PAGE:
Institute for Government Recommends Transparency Provisions for Public Procurement

Two of the big themes of this government in terms of public procurement have been the issues around the performance of some of the key suppliers to the public sector (think of the Serco / G4S issues around prisoner tagging, or Capita and the MOD recruitment programme), and the whole question of transparency and openness.

Today, in response to these issues, the Institute for Government (IfG), an excellent independent organisation that does a lot of thinking, writing and education around the theme of better government, has issued a new report titled “Enhancing transparency in public service contracts” – with the subtitle “Recommendations for a new default.”

“... the Institute for Government outlines how private and voluntary sector suppliers to government could be required to publish important information about their operations and performance.

The government has committed to trialling similar transparency provisions based on these recommendations, which includes publishing the fees paid to government suppliers, their performance, and details of major subcontracting arrangements.

The report includes a standardised transparency clause, requiring suppliers to regularly release data in a set format. It was produced under the guidance of a taskforce led by the IfG and made up of representatives from government, business and voluntary sector.”

It is a short but incisive report, and unlike many “think tank” outputs is highly practical. Indeed, the core of the document is a set of proposed contractual clauses which the IfG recommends should be included in the Government’s existing Model Services Contract and other major service contracts.

We will be taking a closer look at the proposals shortly, but at first sight, this is good stuff – it does not ignore commercial realities, but if it were implemented, it would certainly change the dynamics of major public contracts for the better.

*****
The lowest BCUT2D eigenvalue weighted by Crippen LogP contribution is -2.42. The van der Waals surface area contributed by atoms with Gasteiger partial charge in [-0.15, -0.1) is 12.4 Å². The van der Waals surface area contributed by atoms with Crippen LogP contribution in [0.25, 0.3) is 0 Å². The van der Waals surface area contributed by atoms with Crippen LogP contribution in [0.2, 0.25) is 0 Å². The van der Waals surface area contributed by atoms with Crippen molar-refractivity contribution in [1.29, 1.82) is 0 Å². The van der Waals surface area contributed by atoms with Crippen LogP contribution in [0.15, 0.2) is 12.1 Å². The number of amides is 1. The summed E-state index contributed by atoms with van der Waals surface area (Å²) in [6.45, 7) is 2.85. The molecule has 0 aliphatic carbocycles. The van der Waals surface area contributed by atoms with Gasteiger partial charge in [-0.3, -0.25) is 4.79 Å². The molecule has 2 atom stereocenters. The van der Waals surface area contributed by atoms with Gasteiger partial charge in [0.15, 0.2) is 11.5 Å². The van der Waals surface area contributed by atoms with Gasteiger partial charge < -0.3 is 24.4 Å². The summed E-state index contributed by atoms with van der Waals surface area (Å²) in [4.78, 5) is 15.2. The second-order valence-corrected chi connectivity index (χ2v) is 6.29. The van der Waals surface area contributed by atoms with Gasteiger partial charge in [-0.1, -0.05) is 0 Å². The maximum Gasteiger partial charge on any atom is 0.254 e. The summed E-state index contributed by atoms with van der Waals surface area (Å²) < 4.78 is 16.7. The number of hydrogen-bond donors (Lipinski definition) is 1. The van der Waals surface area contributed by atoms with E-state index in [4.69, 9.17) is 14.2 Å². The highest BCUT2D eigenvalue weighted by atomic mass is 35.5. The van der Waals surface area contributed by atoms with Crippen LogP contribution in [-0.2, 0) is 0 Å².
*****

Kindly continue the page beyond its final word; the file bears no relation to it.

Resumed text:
The other good news is that Francis Maude, the Minister with responsibility for procurement, has received this positively – more positively than some public procurement folk might, we suspect. This is his response - you might notice he has left a bit of wriggle room with that phrase “a similar version of these provisions...”

Today the Institute for Government is proposing standardised transparency provisions for public contracts. These align with our principles on transparency published today, and support our development of a transparency clause which will ensure that public authorities can make the necessary information on outsourced public services available to the taxpayer. We will trial a similar version of these provisions later this spring as part of our commitments under the National Action Plan with a view to adopting them once we have consulted across Whitehall.”

More to come, but a welcome development, and we will come back to this shortly. And you can get the whole IfG report here.

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